Monthly Archives: March 2011

Minutes just released show that all members of the monetary policy committee maintained their vote from the previous month. Andrew Sentance voted against the motion to hold rates, preferring a half point rise; Martin Weale and Spencer Dale preferred a quarter point rise; and the remaining six members voted in favour of holding rates. Adam Posen, as before, voted against maintaining the Bank’s asset purchase programme at £200bn, preferring a £50bn increase.

Some of those voting to hold rates acknowledged that “the case for an increase in the base rate had strengthened in recent months,” but preferred to wait for clarity on several uncertainties. Many think MPC opinions will be greatly influenced by the second quarter growth estimate, due out before the May meeting. On the “key question” of growth, the Bank seemed optimistic. “The most recent indicators of output had tended to support the view that growth had resumed in the first quarter,” read the minutes, citing surveys and indices of business output and sentiment.

Indicators of consumer spending were “much weaker”, however. Read more

It would be better for sizable eurozone bail-outs to occur after July 2013. This is the implication of a strange state of affairs in Brussels: namely that policymakers have agreed how to fund the future ESM to its full value, but not its predecessor, the EFSF.

Only about €250bn of the existing €440bn European Financial Stability Facility is available to bail out beleaguered eurozone sovereigns. This is because the fund wants to lend with an AAA rating, but several contributing eurozone sovereigns are rated lower. Increasing the rating is achieved, in effect, by overcollateralising each loan. Now it has been agreed to increase the lending capacity of the EFSF, but no word yet as to how. Apparently, further overcollateralisation has been ruled out: according to Citi’s Jurgen Michels, the lending capacity of the eurozone’s transitional measures (currently the EFSF and EFSM) shall never exceed €500bn.

The ban on further overcollateralising the rescue fund might seem odd, since that is partly the solution agreed for the European Stability Mechanism. Read more

Hong Kong’s yuan market is set to receive a boost from China’s central bank. The People’s Bank of China plans to raise the territory’s yuan clearing rate and is considering an increase in deposit rate, too, Reuters reports. Rates in Hong Kong are significantly lower than they are on the mainland, and unnamed sources quoted by the news agency say the planned moves are unlikely to align rates in one step. 

An increase in deposit rates would encourage companies to leave yuan in Hong Kong rather than sending them back to the mainland. Analysts also expect an increase in the supply of yuan bonds as investors hope for higher yields on forthcoming issues. From Reuters: Read more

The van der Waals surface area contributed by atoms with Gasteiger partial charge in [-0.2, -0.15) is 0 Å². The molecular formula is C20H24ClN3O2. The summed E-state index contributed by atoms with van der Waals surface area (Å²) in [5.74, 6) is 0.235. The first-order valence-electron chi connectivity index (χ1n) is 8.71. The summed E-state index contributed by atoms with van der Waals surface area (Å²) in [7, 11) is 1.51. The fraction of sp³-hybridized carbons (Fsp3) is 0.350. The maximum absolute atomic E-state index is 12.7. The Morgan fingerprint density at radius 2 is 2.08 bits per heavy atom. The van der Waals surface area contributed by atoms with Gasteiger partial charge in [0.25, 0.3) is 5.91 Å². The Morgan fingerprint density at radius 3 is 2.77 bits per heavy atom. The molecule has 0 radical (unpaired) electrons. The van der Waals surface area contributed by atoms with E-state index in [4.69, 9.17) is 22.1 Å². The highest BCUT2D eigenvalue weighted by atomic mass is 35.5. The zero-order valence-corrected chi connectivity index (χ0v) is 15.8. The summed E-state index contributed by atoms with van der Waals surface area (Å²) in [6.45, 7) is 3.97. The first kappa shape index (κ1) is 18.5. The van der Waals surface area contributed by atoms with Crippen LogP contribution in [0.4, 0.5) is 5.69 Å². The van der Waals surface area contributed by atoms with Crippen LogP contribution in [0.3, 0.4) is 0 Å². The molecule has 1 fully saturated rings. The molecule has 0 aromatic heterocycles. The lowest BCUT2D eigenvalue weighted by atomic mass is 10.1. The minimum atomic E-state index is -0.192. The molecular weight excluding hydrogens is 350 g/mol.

Ralph Atkins

The “Will-they? Won’t they?” debate continues… On Monday, Jean-Claude Trichet, European Central Bank president, gave a pretty big hint that a quarter percentage point interest rate rise was still on the cards for April, in spite of events in Japan and Libya. He had “nothing to add” to his comments on the matter earlier this month, he told the European Parliament.

In an interview just released by Japan’s Nikkei newspaper, Jürgen Stark, ECB executive board member, has added quite a lot - but not necessarily provided further clarification. Read more

We all know that the Bank of England and other authorities have persistently been surprised by the strength of UK inflation and this chart shows just how extensive the surprise has been. As inflation hit 4.4 per cent in February, again above expectations, the chart shows the price level and successive Bank forecasts of the price level. As you can see, except for the unexpected cut in value added tax in 2009, since 2007, the Bank has persistently believed prices would be lower in the future than they have turned out to be.

The Bank of England’s dilemma just got worse. The ONS has announced annual prices rose 4.4 per cent in the year to February, up from 4 per cent in the year to January and considerably above the Bank’s 2 per cent target.

The 0.7 per cent month-on-month rise takes UK inflation to its highest level for nearly two and a half years. Read more

There is often a trade-off in practical economics between getting the answer to big questions roughly right and being precise with answers to more limited questions but getting the big picture wrong.

“Roughly right” always wins in my book.

When the Treasury claimed its tax and benefit measures were “progressive”, that result came because it omitted difficult to assess changes such as cuts to housing benefit. Any fool knows that changes to these hit lower income families. By answering a limited but precise question accurately and passing it off as an assessment of the full Budget effects, George Osborne, the chancellor had actually assumed that housing benefit changes have no effect on anything except the exchequer. That was nonsense and soon exposed by a “roughly right” analysis by the Institute for Fiscal Studies.

Today, two news organisations have had a go at answering questions about household income prospects. Read more

White collar workers face triple hit – FT

UK economy: in search of shoots – FT Read more

No stress tests for ages, then they all come along at once.

Some banks are set to raise their dividends imminently in the US, once the Fed gives them the green light ahead of detailed stress test results released in secret next month. Another practice put on hold in 2009 – share buybacks – will also be back on the menu for some of the 19 large banks. Only those groups that wanted to increase dividends or share buy-backs, or repay government capital, received a call from the Fed on Friday. Those receiving good news will no doubt act swiftly: any of these activities will presumably be seen as a public badge of honour, in the absence of results publication.

Europe, meanwhile, does intend to publish results. Arguably the target audience for Europe’s stress tests is investors and markets rather than the banks themselves. This might give the unfortunate impression that policymakers are aiming for the appearance of a healthy banking sector rather than the real thing. Read more

What constitutes success for the world’s one-day yen policy? To minimise “excess volatility and disorderly movements in exchange rates,” if the G7 statement is anything to go by.

But then “volatility” is all a matter of time period. For instance, it has gone up over the one-day time horizon, with the very sharp weakening of the yen since central bank intervention began this morning. “Disorder” gives a little more wiggle room because it is defined by its effects. It might include, for instance, exchange rate movements that lead to a credit crunch. (One wonders, though, whether a rapid weakening of the yen would also have been classed as “disorderly”.)